Helen Connolly, South Australia’s first Children’s Commissioner, has been in South Wales learning how Barnardo’s Cymru supports children who are affected by abuse or have parents in prison.
She was able to talk to prisoners at HMP Parc near Bridgend, tour the prison’s visitor centre run by Barnardo’s Cymru and visit the charity’s Better Futures service. Better Futures helps children and young people affected by the trauma of abuse, who engage in harmful sexual behaviour and who are victims of child sexual exploitation.
Ms Connolly was on a fact-finding trip to Wales which also included discussions with Wales’ Children’s Commissioner Sally Holland, Cardiff University and Public Health Wales.
“I wanted to visit Barnardo’s because it is really important to see what is happening on the ground and the generosity of the group has been fantastic. We have a lot to learn from countries where issues are developing quicker and it has been interesting to hear about the journey Barnardo’s has been on to develop services.
“It was fantastic to visit Parc and hear about the scope of the services within the prison and visitor centre. I had chance to talk to some of the dads which was priceless,” she said.
She heard about interventions designed to maintain relationships between prisoners and their families, reducing the likelihood of them reoffending on release. They include baby bathing, rhyme time sessions, parent teacher events inside the prison and chance for fathers to record bedtime stories for their children.
Ms Connolly said: “The dads talked about how their focus is on their children, how they are engaged and interested in their children’s futures and that’s why they want to participate. It was such a positive message.”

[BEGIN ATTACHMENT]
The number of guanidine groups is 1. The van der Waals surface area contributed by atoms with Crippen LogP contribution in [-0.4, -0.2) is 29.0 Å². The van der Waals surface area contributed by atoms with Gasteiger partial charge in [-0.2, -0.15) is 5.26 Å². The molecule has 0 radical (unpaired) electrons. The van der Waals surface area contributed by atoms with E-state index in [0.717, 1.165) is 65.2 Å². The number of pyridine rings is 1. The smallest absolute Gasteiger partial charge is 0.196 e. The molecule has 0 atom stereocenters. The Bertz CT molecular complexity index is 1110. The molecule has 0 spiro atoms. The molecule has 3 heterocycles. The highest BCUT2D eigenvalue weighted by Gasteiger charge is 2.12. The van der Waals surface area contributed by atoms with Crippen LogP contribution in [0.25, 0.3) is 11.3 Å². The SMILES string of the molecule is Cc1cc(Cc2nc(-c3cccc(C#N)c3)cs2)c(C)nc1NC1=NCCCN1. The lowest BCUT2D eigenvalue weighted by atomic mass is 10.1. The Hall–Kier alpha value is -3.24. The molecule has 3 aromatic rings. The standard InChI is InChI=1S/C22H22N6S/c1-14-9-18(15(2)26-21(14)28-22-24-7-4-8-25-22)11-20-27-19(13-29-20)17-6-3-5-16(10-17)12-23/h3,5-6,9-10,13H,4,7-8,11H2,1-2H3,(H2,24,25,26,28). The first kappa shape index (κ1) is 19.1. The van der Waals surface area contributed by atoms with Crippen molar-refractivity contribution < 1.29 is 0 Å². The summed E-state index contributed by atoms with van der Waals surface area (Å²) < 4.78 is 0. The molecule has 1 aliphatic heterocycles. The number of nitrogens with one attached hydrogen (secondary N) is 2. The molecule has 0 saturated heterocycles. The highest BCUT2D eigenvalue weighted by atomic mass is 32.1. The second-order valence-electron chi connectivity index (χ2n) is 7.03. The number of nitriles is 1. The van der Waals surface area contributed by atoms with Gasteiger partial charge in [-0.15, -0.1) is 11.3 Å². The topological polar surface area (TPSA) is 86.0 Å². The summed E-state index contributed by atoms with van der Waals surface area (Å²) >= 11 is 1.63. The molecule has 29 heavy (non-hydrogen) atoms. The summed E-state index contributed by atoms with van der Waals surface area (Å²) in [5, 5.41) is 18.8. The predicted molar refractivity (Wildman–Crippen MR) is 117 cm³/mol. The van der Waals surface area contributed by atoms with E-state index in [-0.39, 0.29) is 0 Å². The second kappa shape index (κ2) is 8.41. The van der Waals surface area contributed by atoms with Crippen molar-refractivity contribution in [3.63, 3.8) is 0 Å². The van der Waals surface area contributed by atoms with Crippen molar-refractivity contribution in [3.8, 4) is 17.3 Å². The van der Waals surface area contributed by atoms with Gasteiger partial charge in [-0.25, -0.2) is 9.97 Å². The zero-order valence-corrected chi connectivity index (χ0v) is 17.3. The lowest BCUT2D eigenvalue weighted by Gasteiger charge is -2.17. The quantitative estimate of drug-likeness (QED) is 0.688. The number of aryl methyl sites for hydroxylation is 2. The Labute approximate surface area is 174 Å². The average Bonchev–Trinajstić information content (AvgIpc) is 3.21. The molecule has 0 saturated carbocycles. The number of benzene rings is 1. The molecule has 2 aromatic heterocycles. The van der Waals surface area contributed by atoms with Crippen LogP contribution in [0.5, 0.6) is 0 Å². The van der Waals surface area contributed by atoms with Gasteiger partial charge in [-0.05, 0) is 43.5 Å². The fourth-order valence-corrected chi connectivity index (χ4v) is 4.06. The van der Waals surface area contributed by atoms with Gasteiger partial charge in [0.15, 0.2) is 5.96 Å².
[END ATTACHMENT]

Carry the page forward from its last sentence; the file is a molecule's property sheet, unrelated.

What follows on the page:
Barnardo’s Cymru recently produced training and a guide book for schools to help teachers identify children in their classes who have a parent in prison, support them appropriately and introduce lessons into the classroom so that stigma is reduced.
Ms Connolly also had chance to learn about Barnardo’s work with the victims of abuse and those who get caught up in harmful sexual behaviour, who have often been victims themselves.
She also heard about research with boys and young men who are victim to child sexual exploitation. It showed they often feel discouraged from disclosing their abuse and are often treated quite differently to girls who have been through similar experiences.
Barnardo’s has been working with a small group of young men to explore ways professionals can better understand the issues, identify and support those affected.
Pat Duke, Barnardo’s Cymru assistant director, said: “We were very pleased to host the Commissioner’s visit and share our exciting and pioneering work in this field.”